A recent business trip to NY was also the occasion to fit in some art. Caught an early flight, made a quick stop at the hotel, and then straight to the Guggenheim.
I hadn’t read about Storylines before visiting so discovered the theme of the exhibition on arrival. Does art need a narrative and some explanation? The exhibition intriguingly starts with “difficult to understand” works, including Matthew Barney’s ‘CREMASTER’ series. I read that its conceptual departure point was the male cremaster muscle, “which controls testicular contractions in response to external stimuli”. From here I concluded that Storylines was about conceptual art.
In my view, conceptual art tells stories. The works of Taryn Simon tell a story: in her early series ‘The Innocents’ (2003), she catalogued the individual histories of people exonerated of crimes via DNA evidence. This is also the case of Danh Vo’s father’s Mercedes engine in ‘Das Beste oder Nichts’ (2010), a vehicle symbolising his father’s identity as well as success in the West.
Doris Salcedo (b. 1958, Bogotá, Colombia)
I continued my Guggenheim exhibition viewing with Doris Salcedo, who I had not read about either, but I remembered her work Shibboleth at Tate Modern in 2007-08: a crevice in the floor of the museum.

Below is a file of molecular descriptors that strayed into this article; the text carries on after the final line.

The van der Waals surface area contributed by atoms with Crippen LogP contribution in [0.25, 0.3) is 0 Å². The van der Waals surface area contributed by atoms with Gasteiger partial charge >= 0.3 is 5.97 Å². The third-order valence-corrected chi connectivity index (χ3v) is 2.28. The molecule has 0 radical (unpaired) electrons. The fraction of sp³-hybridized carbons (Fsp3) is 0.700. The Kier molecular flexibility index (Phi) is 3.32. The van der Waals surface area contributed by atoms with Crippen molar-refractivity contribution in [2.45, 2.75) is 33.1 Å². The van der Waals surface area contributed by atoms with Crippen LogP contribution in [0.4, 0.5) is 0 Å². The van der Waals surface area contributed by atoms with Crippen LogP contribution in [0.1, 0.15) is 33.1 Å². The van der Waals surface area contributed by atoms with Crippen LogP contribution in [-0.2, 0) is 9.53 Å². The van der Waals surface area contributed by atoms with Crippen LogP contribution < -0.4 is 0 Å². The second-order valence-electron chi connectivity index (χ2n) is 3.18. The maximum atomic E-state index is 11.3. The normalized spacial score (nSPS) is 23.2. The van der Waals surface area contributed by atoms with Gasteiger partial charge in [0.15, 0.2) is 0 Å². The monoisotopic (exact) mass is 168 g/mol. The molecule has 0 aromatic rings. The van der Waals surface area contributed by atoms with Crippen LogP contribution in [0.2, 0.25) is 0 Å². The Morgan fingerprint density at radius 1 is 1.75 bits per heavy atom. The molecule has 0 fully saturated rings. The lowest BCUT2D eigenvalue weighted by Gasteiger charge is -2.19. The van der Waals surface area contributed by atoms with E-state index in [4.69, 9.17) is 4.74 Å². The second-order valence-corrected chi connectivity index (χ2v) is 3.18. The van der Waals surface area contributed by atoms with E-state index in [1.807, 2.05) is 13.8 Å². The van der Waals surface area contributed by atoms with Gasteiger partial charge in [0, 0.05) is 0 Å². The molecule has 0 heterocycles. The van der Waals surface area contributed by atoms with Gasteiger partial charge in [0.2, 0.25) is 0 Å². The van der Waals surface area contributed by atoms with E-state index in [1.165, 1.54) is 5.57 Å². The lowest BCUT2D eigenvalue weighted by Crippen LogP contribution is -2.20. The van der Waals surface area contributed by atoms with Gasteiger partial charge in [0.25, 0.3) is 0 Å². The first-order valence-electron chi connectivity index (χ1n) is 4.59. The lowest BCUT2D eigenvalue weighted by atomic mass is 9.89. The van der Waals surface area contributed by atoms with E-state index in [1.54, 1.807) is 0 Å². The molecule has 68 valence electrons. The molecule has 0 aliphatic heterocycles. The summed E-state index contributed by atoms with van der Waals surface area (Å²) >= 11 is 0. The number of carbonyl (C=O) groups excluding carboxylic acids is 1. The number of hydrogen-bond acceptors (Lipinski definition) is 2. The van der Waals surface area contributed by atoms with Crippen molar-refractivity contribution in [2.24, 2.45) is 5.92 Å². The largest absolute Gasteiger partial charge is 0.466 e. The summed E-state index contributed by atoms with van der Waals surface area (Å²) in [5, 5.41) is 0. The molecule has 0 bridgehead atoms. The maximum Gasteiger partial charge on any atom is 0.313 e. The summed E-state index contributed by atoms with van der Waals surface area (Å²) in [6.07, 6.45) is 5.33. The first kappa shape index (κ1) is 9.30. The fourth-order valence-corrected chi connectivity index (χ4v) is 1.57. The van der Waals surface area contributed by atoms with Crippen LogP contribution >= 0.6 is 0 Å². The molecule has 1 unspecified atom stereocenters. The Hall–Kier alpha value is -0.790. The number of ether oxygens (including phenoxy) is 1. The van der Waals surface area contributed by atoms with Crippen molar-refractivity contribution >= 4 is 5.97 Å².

Salcedo has a striking empathy for other people’ losses, demonstrated in universal works. She gives voice to the voiceless victims, and not only those close to her, in my view. Subjects include individuals from Colombia but not necessarily from firsthand experience or direct contact.
Her work is especially poignant as she typically avoids direct reference to violence. Instead she refers to communal mourning, showing shirts pierced near the heart and shoes as identifications of mass graves. Her works can be labor intensive, such as hand-stitching of hair or rose petals in A Flor de Piel, a tribute to a nurse tortured to death in Columbia.
Salcedo said that art is essential everywhere, as the artist needs to analyse and criticise, showing society the questions it needs to pose to itself. To her, an artist has a role of a critical eye.
Doris Salcedo, A Flor de Piel
Storylines is shown until September 9, 2015 and Doris Salcedo until October 12, 2015, both at the Guggenheim.